Rooty Hill Station and Commuter Carpark
Strategically located on the T1 Western Sydney train line near the junction of both the M4 and M7 Motorway, Rooty Hill Station was identified as a key transport hub for commuters. The Transport Access Program (TAP) is NSW-wide upgrade of key sites across the transport network to be accessible, modern and welcoming.
DesignInc provided integrated urban design, architecture and landscape services to upgrade the station and to design a new six-storey commuter carpark. The finished design offers a range of efficient and secure multi-modal transport options for customers. Station upgrades include a new pedestrian footbridge with four new stairs and lifts providing easy access to all platforms, family accessible toilets on all platforms, larger platform canopies for weather protection, and CCTV and lighting to aid customer safety.
- 2022 Outstanding Achievement, Design, Infrastructure Sustainability Council
A story of sustainability
The six-storey commuter carpark represents a milestone moment in sustainable design and construction for the NSW Government, heralding a new paradigm for electric vehicle use and transitioning towards 100% green renewable energy future. Providing over 750 new car spaces for commuters – including electric charging stations, accessible and motorcycle spaces – the carpark integrates a wide range of sustainability initiatives. All materials used in the construction are recyclable.
A custom designed roof level steel shade structure supports 2000m2 of photovoltaic cells which generates power for the continuous operation of the carpark as well as for commuters to recharge their electric car batteries pollution free. Storm water is collected, filtered and used to irrigate the gardens surrounding the carpark and the project achieved a ‘Leading’ Design and As Built ISCA rating.
Connecting to place
Rooty Hill Station and the surrounding area have significant tangible and intangible heritage values that are an important part of the project. Rich contextual stories about the place have been integrated into the design through façade treatments on the carpark, the architectural language of the canopies, Aboriginal artworks and interpretive panels.
The carpark and station footbridge are both clad in white perforated aluminium panels, creating a striking visual statement and unifying the connection between the structures. Drawing on the history of the place name – ‘Rooty Hill’ – the facades feature bespoke patterned graphics; abstracted representations of angled tree roots. Dark grey lift shafts become strong vertical elements that contrast with the crisp brightness of the wall cladding.
As the original terminus of the Blacktown rail line, the station has significant fabric that has been identified and retained, including the Inter War Functionalist Style platform buildings. The style – sometimes termed the P&O or Liner style – features streamlined minimalist forms emphasising strong horizontal lines punctuated by tall vertical shafts. The architecture of the new station platform canopies and lift shafts draws directly on this style. Stories related to the rail heritage are captured in interpretive panels located at the lift lobby areas on the new footbridge.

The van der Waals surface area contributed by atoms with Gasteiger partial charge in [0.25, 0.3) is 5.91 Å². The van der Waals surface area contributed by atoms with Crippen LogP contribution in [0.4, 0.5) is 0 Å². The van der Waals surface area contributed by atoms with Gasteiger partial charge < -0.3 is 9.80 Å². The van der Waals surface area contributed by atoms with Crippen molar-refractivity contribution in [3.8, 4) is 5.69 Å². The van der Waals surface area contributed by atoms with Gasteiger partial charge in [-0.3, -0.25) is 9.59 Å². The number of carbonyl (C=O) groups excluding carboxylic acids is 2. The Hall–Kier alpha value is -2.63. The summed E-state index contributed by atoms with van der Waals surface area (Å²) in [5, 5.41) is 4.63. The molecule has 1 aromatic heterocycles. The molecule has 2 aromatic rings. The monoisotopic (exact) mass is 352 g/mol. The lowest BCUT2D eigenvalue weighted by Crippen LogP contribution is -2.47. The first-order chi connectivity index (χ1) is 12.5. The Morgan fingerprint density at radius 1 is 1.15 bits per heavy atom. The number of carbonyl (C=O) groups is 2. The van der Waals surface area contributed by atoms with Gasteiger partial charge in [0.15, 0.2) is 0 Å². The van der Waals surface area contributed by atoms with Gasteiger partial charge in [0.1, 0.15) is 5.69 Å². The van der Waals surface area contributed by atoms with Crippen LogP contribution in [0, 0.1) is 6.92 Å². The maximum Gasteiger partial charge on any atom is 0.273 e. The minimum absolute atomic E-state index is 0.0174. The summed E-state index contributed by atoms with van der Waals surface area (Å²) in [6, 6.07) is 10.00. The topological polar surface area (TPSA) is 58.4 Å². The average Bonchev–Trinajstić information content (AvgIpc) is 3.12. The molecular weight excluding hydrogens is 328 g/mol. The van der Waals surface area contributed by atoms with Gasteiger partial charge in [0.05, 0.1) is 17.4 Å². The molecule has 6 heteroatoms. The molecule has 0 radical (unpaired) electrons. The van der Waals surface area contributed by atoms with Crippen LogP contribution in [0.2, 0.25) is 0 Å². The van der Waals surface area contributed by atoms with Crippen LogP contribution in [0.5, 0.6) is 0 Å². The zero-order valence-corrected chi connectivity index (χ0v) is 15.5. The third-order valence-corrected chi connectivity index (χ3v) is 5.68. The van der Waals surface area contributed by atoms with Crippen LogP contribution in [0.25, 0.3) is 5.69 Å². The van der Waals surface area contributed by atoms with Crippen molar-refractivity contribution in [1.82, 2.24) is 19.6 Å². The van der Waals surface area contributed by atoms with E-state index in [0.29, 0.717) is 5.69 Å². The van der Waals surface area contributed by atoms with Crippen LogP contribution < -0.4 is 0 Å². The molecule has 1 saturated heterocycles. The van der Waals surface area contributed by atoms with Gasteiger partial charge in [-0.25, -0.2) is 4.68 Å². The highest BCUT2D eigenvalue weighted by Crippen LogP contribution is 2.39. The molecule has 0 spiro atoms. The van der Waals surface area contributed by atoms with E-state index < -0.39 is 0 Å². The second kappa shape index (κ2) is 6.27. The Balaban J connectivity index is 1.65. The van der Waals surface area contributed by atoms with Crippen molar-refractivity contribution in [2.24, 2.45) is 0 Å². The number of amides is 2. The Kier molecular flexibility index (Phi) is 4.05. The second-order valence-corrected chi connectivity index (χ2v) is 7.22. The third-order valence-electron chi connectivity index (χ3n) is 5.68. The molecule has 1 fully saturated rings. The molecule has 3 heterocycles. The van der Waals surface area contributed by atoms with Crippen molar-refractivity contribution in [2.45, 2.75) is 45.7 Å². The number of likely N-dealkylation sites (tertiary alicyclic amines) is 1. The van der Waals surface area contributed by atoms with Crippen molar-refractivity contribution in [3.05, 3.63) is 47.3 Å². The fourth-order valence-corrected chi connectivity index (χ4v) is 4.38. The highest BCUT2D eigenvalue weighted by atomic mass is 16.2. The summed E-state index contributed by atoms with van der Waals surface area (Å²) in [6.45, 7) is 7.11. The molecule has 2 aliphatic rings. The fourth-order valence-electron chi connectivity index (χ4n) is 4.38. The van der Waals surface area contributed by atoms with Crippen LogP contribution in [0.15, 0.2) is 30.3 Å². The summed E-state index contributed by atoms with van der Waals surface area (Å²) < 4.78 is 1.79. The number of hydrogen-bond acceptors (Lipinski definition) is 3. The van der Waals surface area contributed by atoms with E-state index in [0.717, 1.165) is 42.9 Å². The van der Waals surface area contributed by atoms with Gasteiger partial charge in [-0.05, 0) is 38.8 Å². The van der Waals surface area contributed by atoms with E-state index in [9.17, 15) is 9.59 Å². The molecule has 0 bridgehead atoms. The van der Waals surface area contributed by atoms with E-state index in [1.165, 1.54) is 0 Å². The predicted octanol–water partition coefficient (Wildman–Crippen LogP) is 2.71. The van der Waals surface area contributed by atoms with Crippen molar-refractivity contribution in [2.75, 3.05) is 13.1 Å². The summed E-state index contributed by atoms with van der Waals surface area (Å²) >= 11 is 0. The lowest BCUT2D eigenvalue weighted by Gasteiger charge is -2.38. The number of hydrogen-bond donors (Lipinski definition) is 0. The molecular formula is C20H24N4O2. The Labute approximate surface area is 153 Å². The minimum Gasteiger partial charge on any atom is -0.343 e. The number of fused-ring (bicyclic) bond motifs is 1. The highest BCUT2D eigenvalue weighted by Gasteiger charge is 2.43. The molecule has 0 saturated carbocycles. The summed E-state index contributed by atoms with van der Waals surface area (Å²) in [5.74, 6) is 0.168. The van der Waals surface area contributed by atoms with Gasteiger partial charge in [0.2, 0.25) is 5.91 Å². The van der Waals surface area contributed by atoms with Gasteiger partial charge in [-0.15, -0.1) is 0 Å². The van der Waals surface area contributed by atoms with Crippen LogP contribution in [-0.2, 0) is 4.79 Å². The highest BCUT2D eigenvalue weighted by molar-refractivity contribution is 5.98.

The station entry precincts have been transformed with the entry plaza to Beames Avenue incorporating a long canopy for shade and rain protection, bicycle parking facilities, casual seating, tree plantings and a circular community ground artwork made from clay brick pavers engraved with 450 handprints of local school children. Access via North Parade to Rooty Hill town centre is now safer and more direct with a new pedestrian crossing, bicycle parking and a protected waiting area for taxi’s and Kiss and Ride and bus stops.
We have all together created something that is not only beautiful with high quality decorative finishes but also very practical, innovative and environmentally sustainable. The beautiful design has Rooty Hill residents feeling proud and safe. A remarkable achievement.Steven Williams
Construction Manager, Arenco
New garden plantings draw on the idea of ‘bush tucker’ and indigenous food sources and enhance the station precinct. To allow efficient transition between transport modes, a defined pedestrian pathway leads from the station to the commuter carpark. The pathway is lined with a significant artwork, Guru Badu – Deep Water, by local Darug artists Leanne Tobin and Leanne Watson in collaboration with Iraqi born mosaic artist Abbas Makrab and art curator Marla Guppy.
The installation celebrates the relationship between Darug people and the local waterways of Western Sydney, acknowledging the freshwater creeks that were once a place of abundance and home to the Wiannamattigal clan of the Dharug people. For thousands of years Indigenous communities used the creek lines to hunt, fish, gather and farm local flora and fauna. The creeks also represent a traditional north south crossing of Country prior to the current east west rail crossing.
What an amazing transformation…simply awesome. The artwork is beautiful and we have a brand new station. I can’t see another station that compares.Patricia Sarkies